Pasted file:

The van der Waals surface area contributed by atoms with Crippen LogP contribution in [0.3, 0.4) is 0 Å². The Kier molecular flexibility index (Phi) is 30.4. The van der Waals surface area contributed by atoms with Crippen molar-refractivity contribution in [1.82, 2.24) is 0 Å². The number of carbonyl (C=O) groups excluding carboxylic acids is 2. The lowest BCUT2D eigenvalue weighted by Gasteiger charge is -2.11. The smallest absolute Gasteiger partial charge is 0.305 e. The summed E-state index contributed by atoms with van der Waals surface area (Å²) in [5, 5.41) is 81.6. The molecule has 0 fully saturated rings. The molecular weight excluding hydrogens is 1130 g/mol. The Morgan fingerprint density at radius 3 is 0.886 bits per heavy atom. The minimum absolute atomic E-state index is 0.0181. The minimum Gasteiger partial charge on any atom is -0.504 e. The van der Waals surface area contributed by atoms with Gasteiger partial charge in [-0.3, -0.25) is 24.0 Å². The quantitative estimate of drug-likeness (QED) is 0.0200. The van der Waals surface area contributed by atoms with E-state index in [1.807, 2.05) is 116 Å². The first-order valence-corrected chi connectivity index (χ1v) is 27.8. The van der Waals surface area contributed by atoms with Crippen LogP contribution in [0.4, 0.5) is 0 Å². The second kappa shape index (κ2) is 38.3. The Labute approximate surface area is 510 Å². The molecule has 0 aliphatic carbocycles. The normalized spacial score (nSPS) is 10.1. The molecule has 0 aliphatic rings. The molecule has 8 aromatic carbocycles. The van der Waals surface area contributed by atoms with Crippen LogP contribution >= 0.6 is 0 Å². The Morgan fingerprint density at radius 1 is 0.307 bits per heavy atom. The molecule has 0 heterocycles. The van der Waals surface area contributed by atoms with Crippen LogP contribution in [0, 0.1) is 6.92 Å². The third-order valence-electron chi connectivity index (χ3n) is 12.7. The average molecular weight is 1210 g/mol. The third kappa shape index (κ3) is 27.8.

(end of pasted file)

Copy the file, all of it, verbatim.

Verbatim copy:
The van der Waals surface area contributed by atoms with Crippen LogP contribution in [0.3, 0.4) is 0 Å². The Kier molecular flexibility index (Phi) is 30.4. The van der Waals surface area contributed by atoms with Crippen molar-refractivity contribution in [1.82, 2.24) is 0 Å². The number of carbonyl (C=O) groups excluding carboxylic acids is 2. The lowest BCUT2D eigenvalue weighted by Gasteiger charge is -2.11. The smallest absolute Gasteiger partial charge is 0.305 e. The summed E-state index contributed by atoms with van der Waals surface area (Å²) in [5, 5.41) is 81.6. The molecule has 0 fully saturated rings. The molecular weight excluding hydrogens is 1130 g/mol. The Morgan fingerprint density at radius 3 is 0.886 bits per heavy atom. The minimum absolute atomic E-state index is 0.0181. The minimum Gasteiger partial charge on any atom is -0.504 e. The van der Waals surface area contributed by atoms with Gasteiger partial charge in [-0.3, -0.25) is 24.0 Å². The quantitative estimate of drug-likeness (QED) is 0.0200. The van der Waals surface area contributed by atoms with E-state index in [1.807, 2.05) is 116 Å². The first-order valence-corrected chi connectivity index (χ1v) is 27.8. The van der Waals surface area contributed by atoms with Crippen LogP contribution in [0.4, 0.5) is 0 Å². The second kappa shape index (κ2) is 38.3. The Labute approximate surface area is 510 Å². The molecule has 0 aliphatic carbocycles. The normalized spacial score (nSPS) is 10.1. The molecule has 0 aliphatic rings. The molecule has 8 aromatic carbocycles. The van der Waals surface area contributed by atoms with Crippen LogP contribution >= 0.6 is 0 Å². The Morgan fingerprint density at radius 1 is 0.307 bits per heavy atom. The molecule has 0 heterocycles. The van der Waals surface area contributed by atoms with Crippen LogP contribution in [0, 0.1) is 6.92 Å². The third-order valence-electron chi connectivity index (χ3n) is 12.7. The average molecular weight is 1210 g/mol. The third kappa shape index (κ3) is 27.8.